16. Taleggio

Taleggio is a semi-soft, smear-ripened Italian cheese made from raw or pasteurized cow's milk. What gives this cheese its distinctive flavor and the edible rind is that it is bathed in seawater once a week for six to 10 weeks while it ages on wooden shelves in caves. This process prevents mold from forming, giving it a slightly funky smell. If you can get past the aroma, the flavor of this cheese is delicate and plummy, making it delightful when paired with fruit, like sliced pears. The moisture and fat content of taleggio make it a fabulous melting cheese. 

For a classic combination, layer roasted red peppers and slices of ham with the taleggio for one of the best-grilled cheeses you will ever eat. The only reason we didn't rank it higher is because of its aggressive aroma. And don't forget, this is not a cheese that needs the rind removed before eating.

15. Pepper Jack

A member of the quintessential American melting cheese family of Monterey Jack cheeses, pepper jack is a cow's milk cheese loaded with sweet peppers, rosemary, habañero chilies, garlic, and spicy jalapeños. The texture of this cheese ranges from semi-soft to semi-firm. Its flavor is buttery and punctuated by varying degrees of heat. The moisture and fat content make it ideal for any application involving melting, including a grilled cheese sandwich. 

Consider doctoring up your pepper jack cheese sandwich with sweet and savory ingredients like sliced apples and bacon. Alternatively, you can go the nacho route with slices of avocado paired with an olive tapenade. We ranked this one where we did because it may be too spicy for some; but if you like your cheese with a kick, you can't go wrong with pepper jack.

14. Manchego

Manchego is a unique sheep's milk cheese produced in the La Mancha region of Spain and is one of the cheeses strictly protected under European Union DOP guidelines. It is aged in grass molds, imparting an unmistakable herringbone-patterned rind on the exterior that is inedible. The flavor of this cheese is acutely grassy and nutty, with a similar aroma. Its texture can range from semi-soft (fresco) to semi-firm (curado or viejo), depending on how long it has aged. 

This is a fabulous melting cheese for grilled cheese sandwiches, but the rind must be removed before eating. It goes without saying that the ideal fillings to compliment it in a grilled cheese sandwich include a delicate Iberian jamon and a luxurious Catalan Romesco made with peppers, tomatoes, and almonds. This cheese doesn't rank higher on the list because of its limited availability.

13. Provolone

Provolone is a Southern Italian cow's milk cheese made in the pasta filata tradition. This cheese comes in two types: Dolce and Piccante. Dolce ages two to three months, giving it a milder fruity flavor and softer texture, with a lighter tan-colored edible rind. Piccante ages four months or more, accentuating its saltiness, giving it a firmer texture, and conferring a burnt orange hue to its exterior.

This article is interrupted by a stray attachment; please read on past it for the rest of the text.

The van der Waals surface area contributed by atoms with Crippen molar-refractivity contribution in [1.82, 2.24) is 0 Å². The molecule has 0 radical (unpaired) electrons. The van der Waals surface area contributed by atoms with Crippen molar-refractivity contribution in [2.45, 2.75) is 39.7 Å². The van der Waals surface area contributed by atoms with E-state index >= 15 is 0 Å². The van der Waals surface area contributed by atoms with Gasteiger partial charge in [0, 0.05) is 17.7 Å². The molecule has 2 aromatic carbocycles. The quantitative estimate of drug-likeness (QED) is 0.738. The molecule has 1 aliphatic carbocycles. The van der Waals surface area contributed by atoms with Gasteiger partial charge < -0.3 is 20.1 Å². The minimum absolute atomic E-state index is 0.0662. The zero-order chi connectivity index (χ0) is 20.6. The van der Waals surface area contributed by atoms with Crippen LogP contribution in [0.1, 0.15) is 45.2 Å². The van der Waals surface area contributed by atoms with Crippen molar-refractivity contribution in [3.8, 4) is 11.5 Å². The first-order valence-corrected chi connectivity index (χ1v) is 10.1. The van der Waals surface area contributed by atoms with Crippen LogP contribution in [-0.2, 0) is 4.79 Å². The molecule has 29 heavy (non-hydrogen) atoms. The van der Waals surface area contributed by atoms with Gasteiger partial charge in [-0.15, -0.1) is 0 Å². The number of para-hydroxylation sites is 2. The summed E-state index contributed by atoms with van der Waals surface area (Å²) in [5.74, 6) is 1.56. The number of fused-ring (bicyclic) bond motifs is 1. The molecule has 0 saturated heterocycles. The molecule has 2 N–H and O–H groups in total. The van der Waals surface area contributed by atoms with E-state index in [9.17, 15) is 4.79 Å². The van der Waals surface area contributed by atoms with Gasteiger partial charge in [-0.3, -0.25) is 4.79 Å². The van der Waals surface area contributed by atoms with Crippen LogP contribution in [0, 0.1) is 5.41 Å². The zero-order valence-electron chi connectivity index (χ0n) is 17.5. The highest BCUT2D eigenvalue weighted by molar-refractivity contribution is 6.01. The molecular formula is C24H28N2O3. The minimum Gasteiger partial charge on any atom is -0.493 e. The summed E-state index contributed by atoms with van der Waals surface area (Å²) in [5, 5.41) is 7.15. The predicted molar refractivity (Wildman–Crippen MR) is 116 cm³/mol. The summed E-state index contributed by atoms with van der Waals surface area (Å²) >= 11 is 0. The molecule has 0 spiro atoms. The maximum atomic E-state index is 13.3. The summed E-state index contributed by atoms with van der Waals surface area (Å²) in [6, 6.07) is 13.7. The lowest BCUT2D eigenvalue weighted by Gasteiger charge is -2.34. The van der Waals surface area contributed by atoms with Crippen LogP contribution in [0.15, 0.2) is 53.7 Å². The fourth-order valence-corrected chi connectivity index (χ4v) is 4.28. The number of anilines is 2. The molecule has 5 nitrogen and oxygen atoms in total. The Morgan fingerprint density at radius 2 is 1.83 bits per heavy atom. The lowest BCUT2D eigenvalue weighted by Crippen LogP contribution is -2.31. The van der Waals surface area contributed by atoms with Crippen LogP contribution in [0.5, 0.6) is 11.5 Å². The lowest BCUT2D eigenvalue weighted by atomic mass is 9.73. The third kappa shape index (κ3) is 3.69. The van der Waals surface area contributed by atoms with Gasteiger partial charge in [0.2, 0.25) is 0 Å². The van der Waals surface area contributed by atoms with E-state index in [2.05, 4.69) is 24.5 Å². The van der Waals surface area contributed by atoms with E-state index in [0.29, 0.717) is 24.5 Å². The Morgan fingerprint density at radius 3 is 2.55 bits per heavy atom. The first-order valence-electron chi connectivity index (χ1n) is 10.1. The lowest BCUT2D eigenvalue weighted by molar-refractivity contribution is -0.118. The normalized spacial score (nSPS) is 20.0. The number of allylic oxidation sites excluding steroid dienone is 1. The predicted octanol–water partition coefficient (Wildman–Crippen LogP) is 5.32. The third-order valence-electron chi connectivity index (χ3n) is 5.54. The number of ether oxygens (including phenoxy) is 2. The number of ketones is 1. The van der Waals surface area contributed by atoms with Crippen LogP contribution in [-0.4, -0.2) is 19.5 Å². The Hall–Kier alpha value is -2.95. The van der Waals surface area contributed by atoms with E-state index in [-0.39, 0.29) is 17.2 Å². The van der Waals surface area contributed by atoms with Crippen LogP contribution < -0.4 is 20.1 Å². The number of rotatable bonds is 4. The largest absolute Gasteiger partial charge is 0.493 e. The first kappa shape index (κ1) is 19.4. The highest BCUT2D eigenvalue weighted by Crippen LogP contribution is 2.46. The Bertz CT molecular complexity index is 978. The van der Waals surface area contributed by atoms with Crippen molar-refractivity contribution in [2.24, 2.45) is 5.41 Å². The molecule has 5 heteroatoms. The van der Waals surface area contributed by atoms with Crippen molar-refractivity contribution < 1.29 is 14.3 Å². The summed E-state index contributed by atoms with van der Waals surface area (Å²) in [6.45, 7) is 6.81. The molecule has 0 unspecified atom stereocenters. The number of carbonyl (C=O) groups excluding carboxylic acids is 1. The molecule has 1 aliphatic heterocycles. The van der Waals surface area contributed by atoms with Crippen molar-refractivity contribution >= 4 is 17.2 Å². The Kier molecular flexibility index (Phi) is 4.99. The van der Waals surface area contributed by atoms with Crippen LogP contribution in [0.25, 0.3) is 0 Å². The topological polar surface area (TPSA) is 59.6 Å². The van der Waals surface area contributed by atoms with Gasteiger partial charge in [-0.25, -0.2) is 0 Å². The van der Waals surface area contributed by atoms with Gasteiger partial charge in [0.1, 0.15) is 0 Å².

Sliced provolone is one of the best cheeses for melting in a grilled cheese sandwich. Honey and provolone love each other, making them a great match in an ooey-gooey sandwich; we recommend whipped honey that spreads. Another great complement to provolone in a grilled cheese would be an Italian cured meat, like Mortadella, Testa, or Coppa, garnished with just a hint of giardiniera. This cheese lands in the middle of our list because it is one of several we'd enjoy that has a mellow flavor.

12. Asiago

Asiago is another Italian cow's milk cheese produced in the Veneto or Trentino regions of Northern Italy that is protected by the European Union's DOP guidelines. Though it is often compared to parmesan cheese, it tends to be a somewhat more aggressive nutty flavor depending on if it is aged (asiago d'allevo) or fresh (asiago pressato). 

For a grilled cheese sandwich, you will want a fresh asiago, which ages for less than a year, giving it a softer texture that melts uniformly and has a slightly sweeter flavor. These youthful asiago varieties may have a thin edible rind. Try pairing it with sliced peaches and prosciutto for a sweet and savory twist on grilled cheese. We have ranked asiago in the middle of the list because, while it is an ideal melting cheese, real asiago pressato is hard to come by.

11. Fontina

Fontina is the workhorse of cheeses. This adaptable cow's milk cheese originated in the Aosta Valley of Northwestern Italy but is now produced stateside in Wisconsin. Its flavor and texture are evocative of other mountain cheeses from Italy and Switzerland, like Emmentaler or Swiss. Its mouthfeel can range from softer to quite firm, with a creaminess that gives it incredible meltability. And like its mountain cousins, it can have small holes.